Today I’ve got an eclectic collection of images made with the NEX-5N, my iPhone 11, and a Google Pixel 4a. I’m leading off with a dumpster photo, as apposed to a dumpster fire. This was taken with my iPhone, which is going on four years. I did a fair bit of post processing to over-saturate the colors, bring out details in the yellow plastic, etc, etc, etc. In other words this ain’t straight out of camera.
This second photo was taken with the iPhone. This time I pre-configured the camera app for the 16:9 aspect ratio and monochrome. And then I waited for one of Ruby’s side-eye looks at the cats. I swear I believe Ruby wonders if the cats are crazy or not. This photo was straight out of camera.
This photo is straight out of the Sony. I like this because I managed to capture Beau and Danï sharing one of the cat beds together. Beau is everybody’s favorite resting buddy. Beau likes to groom everyone, which precipitates the occasional hairball around 3 am, along with the subsequent mess I need to clean up the next morning, assuming I don’t step in it while I’m just waking up and walking towards the kitchen. Yes, stepping bare foot into cat puke. There’s a thought…
And now the finishing photo.
This is my seat of power, my den of geekdom. This photo was taken with a Google Pixel 4a. The aspect ratio is exactly what the camera produces. The photo is in color, but I chose its vivid color pallet. I’m surprised at the level of detail and the control of noise in the photo. Comparing it with what my iPhone would produce, using this same scene would still look okay with the iPhone, but I think I would prefer the Pixel photo. I’m not going to declare Android a winner over iOS, but I will say without hesitation that with the same level of care (not that much, really) that a contemporary Pixel phone (meaning something more recent than the 4a) will more than provide equivalent decent photographic results compared to a contemporary iPhone and iOS. Which I found surprising today. Who would have thought?
Here’s why I’ll keep my Sony (and Olympus and Panasonic cameras). I can set any purpose-built camera to a given set of parameters, and I know that if I turn that camera off and pick it up the next time I need it that assuming the battery is still good that it will come back on exactly as I set it up. If I preset my iPhone, for example, and turn it off, there’s a really good chance that when I bring the app back up again that it will have been reset to its full set of defaults. I’m talking about the Apple default camera app. Maybe there’s another camera app in the App Store that does what I want, which is remember what I set it to between uses. I won’t install it because either it costs or else because I don’t want yet another app on my device. My iPhone has too many apps on it already. And that’s with a lot of paring of apps I really didn’t need.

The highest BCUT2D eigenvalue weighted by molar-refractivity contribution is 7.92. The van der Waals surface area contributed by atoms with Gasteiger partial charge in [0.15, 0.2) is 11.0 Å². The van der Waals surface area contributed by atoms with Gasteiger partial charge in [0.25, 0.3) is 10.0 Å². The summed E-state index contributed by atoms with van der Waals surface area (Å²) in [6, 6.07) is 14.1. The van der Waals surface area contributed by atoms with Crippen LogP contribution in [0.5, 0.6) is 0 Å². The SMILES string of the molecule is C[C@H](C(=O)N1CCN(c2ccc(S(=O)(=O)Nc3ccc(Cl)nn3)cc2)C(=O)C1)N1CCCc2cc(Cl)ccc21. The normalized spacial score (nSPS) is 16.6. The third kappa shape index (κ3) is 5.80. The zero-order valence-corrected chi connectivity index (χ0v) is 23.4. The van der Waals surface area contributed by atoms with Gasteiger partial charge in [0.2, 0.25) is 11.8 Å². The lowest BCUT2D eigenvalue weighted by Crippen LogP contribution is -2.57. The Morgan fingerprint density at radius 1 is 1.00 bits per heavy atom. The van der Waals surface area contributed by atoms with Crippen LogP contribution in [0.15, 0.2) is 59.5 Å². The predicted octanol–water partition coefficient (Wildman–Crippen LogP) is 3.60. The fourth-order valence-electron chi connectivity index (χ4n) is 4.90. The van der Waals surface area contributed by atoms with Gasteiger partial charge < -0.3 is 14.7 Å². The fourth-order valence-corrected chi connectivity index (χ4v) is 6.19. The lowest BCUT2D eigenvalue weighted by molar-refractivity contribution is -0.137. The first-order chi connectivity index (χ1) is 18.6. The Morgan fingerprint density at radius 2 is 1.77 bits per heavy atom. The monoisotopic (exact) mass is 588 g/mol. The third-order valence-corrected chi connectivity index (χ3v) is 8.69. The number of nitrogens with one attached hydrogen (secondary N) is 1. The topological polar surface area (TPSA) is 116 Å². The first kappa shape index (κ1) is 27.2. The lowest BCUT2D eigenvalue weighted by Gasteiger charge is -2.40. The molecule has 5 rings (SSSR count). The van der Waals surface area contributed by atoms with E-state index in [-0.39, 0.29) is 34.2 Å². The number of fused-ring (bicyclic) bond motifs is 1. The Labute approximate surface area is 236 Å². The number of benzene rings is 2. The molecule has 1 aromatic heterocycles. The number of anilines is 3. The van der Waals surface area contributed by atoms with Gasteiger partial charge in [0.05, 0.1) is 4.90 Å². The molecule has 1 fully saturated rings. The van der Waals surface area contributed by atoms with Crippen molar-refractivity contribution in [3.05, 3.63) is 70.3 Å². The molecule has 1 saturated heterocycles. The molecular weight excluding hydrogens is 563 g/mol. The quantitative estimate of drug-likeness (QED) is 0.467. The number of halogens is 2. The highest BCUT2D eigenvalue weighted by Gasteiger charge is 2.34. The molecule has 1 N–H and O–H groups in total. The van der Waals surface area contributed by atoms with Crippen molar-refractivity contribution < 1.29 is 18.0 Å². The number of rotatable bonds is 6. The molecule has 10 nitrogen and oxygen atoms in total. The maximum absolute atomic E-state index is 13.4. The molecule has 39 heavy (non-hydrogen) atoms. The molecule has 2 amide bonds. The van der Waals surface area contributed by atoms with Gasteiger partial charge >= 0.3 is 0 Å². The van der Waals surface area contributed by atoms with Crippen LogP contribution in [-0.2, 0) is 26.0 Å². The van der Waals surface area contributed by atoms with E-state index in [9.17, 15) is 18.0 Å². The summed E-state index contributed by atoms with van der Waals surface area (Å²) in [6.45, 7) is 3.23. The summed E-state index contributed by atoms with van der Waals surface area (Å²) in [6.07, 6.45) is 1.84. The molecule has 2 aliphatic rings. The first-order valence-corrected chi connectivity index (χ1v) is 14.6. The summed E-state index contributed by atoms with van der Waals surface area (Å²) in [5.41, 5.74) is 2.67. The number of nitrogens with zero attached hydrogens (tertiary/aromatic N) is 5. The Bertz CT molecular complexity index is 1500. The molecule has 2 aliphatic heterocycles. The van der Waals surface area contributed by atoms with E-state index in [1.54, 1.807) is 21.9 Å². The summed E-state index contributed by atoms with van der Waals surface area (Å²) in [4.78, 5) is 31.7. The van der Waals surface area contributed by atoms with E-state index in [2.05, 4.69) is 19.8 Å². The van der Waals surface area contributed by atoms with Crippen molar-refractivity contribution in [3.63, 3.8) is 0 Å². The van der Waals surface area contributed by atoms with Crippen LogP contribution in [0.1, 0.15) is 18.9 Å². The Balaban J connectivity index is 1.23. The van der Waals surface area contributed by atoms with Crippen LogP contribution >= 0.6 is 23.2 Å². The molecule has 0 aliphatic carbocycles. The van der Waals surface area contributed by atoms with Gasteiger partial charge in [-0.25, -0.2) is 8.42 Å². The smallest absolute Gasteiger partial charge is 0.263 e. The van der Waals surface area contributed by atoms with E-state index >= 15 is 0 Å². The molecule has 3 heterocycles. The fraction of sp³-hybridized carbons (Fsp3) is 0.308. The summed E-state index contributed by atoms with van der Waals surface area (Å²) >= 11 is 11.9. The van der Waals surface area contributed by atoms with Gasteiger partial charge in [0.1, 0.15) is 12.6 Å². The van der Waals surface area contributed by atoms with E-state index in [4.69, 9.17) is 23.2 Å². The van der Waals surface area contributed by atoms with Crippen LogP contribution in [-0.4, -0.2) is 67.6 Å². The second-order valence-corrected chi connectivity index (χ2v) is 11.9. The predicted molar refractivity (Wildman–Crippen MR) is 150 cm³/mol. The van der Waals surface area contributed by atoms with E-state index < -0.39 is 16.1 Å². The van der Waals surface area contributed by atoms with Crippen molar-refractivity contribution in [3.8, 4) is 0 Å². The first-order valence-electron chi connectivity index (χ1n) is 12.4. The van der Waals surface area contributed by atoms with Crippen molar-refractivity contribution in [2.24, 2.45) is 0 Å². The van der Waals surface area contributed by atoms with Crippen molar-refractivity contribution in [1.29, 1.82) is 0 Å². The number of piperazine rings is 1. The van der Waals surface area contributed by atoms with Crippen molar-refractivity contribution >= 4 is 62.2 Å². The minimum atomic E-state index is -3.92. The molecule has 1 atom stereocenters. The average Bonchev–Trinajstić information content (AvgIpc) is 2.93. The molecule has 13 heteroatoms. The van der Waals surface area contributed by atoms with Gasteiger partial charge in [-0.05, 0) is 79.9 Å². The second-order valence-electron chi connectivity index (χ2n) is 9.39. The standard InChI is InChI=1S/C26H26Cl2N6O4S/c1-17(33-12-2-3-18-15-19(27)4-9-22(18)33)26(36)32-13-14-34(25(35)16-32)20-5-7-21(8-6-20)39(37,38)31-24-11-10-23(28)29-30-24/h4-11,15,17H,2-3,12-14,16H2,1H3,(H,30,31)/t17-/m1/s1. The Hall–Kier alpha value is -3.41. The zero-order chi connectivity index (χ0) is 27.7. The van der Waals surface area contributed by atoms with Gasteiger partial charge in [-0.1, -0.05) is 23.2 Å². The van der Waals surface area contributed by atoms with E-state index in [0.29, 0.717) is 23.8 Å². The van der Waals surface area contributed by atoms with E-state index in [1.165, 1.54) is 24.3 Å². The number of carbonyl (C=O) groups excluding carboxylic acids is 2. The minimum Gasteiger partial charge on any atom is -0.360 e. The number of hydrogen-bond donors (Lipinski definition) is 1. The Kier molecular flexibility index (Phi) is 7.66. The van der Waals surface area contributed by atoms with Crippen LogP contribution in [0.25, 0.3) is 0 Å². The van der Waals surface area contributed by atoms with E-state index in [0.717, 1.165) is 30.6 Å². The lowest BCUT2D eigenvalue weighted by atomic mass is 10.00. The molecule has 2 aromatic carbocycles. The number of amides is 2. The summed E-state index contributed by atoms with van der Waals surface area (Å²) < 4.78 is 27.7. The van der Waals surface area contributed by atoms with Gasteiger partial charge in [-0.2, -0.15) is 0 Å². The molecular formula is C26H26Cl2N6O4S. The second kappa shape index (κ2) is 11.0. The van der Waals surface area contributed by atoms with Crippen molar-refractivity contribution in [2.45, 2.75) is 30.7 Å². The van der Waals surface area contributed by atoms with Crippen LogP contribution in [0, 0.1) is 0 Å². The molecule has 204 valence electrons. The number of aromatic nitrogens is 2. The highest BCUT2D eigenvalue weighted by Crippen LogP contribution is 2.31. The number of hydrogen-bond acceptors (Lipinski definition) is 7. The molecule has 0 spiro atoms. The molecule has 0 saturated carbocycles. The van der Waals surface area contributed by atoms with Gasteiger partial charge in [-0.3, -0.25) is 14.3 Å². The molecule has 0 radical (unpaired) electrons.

The only problem with using a purpose built camera is getting the images from the camera onto the phone and then out to the social media sites. I have a Lightening to SDXC adapter I can use to get my Sony images (and Olympus and Panasonic) onto my iPhone and iPads, and from there onto Flickr and other places. The friction that way is minimized. But that means I need to keep track of a dongle, and I’ve misplaced it from time to time. Some may still consider it too much trouble and live with the smartphone camera, since it’s all right there in one convenient package. I have used apps that have allowed me to wireless transfer from my Olympus and Panasonic cameras to my iPhone, but that’s still some extra effort, although I don’t need the dongle.
For me the extra effort is still worth it because my 12-year-old Sony can still produce superior results to my 4-year-old iPhone, at least to my eyes. Perhaps the iPhone 14 is superior (finally!) to the image quality of the Sony. Perhaps. But I’m not in the mood to spend the money to find out. I have a “work flow” that I can live with, and the Sony is just so much more easy to use than a contemporary iPhone or Android phone. I mean, as long as the Sony is nearby at hand I can grab a photo a lot faster with it than a cell phone.
3 thoughts on “sony, apple, and google, oh my! — use what you have #2”
That look on Ruby’s face is priceless.
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I agree with the remarks about the Google Pixel 4a photos, they’re really good (for a phone). I’ve had Apple’s iPhone SE (2020 or so, 2nd gen to my knowledge) from my employer for a while, so I could compare them side by side. And my impression was that the Apple photos most often looked more beautiful, more “finished”, more saturated, but also to a certain degree a bit more HDR-like, while the Pixel photos had a much more “natural” stance. I’ve tried their inbuilt black & whites, and yes they also differed, but hard to pick any clear “winner”.
And I also still prefer my Olympus to the phones (now having a Pixel 4a and the 3a which we gave to my now deceased brother, they’re almost the same).
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[…] Beebe, recently wrote in a series of articles titled “Use what you have” (part 1 and 2) about some cameras and phones, and that he’s tired of RAW processing and mostly uses what […]
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